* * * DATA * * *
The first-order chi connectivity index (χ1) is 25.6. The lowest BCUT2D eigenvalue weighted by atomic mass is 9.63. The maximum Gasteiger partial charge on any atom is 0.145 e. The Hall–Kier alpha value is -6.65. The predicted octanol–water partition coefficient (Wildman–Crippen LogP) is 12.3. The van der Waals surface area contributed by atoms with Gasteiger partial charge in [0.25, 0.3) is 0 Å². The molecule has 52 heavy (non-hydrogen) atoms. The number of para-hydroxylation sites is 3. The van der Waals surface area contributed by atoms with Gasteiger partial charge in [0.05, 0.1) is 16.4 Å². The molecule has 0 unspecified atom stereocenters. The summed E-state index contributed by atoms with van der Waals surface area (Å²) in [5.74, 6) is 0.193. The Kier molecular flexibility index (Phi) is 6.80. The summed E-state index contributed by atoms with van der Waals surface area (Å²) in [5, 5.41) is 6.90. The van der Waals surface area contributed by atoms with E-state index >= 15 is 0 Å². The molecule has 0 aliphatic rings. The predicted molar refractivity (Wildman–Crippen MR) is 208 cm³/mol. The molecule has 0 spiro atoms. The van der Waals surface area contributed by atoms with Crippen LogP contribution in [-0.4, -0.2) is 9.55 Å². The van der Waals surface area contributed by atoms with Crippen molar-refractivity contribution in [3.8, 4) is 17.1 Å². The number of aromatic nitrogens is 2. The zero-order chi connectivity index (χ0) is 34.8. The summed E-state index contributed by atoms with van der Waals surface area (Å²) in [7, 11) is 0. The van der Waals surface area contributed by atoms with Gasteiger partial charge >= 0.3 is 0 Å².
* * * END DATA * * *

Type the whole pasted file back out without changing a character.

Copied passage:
The first-order chi connectivity index (χ1) is 25.6. The lowest BCUT2D eigenvalue weighted by atomic mass is 9.63. The maximum Gasteiger partial charge on any atom is 0.145 e. The Hall–Kier alpha value is -6.65. The predicted octanol–water partition coefficient (Wildman–Crippen LogP) is 12.3. The van der Waals surface area contributed by atoms with Gasteiger partial charge in [0.25, 0.3) is 0 Å². The molecule has 52 heavy (non-hydrogen) atoms. The number of para-hydroxylation sites is 3. The van der Waals surface area contributed by atoms with Gasteiger partial charge in [0.05, 0.1) is 16.4 Å². The molecule has 0 unspecified atom stereocenters. The summed E-state index contributed by atoms with van der Waals surface area (Å²) in [5.74, 6) is 0.193. The Kier molecular flexibility index (Phi) is 6.80. The summed E-state index contributed by atoms with van der Waals surface area (Å²) in [5, 5.41) is 6.90. The van der Waals surface area contributed by atoms with E-state index >= 15 is 0 Å². The molecule has 0 aliphatic rings. The predicted molar refractivity (Wildman–Crippen MR) is 208 cm³/mol. The molecule has 0 spiro atoms. The van der Waals surface area contributed by atoms with Crippen LogP contribution in [-0.4, -0.2) is 9.55 Å². The van der Waals surface area contributed by atoms with Crippen molar-refractivity contribution in [3.8, 4) is 17.1 Å². The number of aromatic nitrogens is 2. The zero-order chi connectivity index (χ0) is 34.8. The summed E-state index contributed by atoms with van der Waals surface area (Å²) in [7, 11) is 0. The van der Waals surface area contributed by atoms with Gasteiger partial charge >= 0.3 is 0 Å².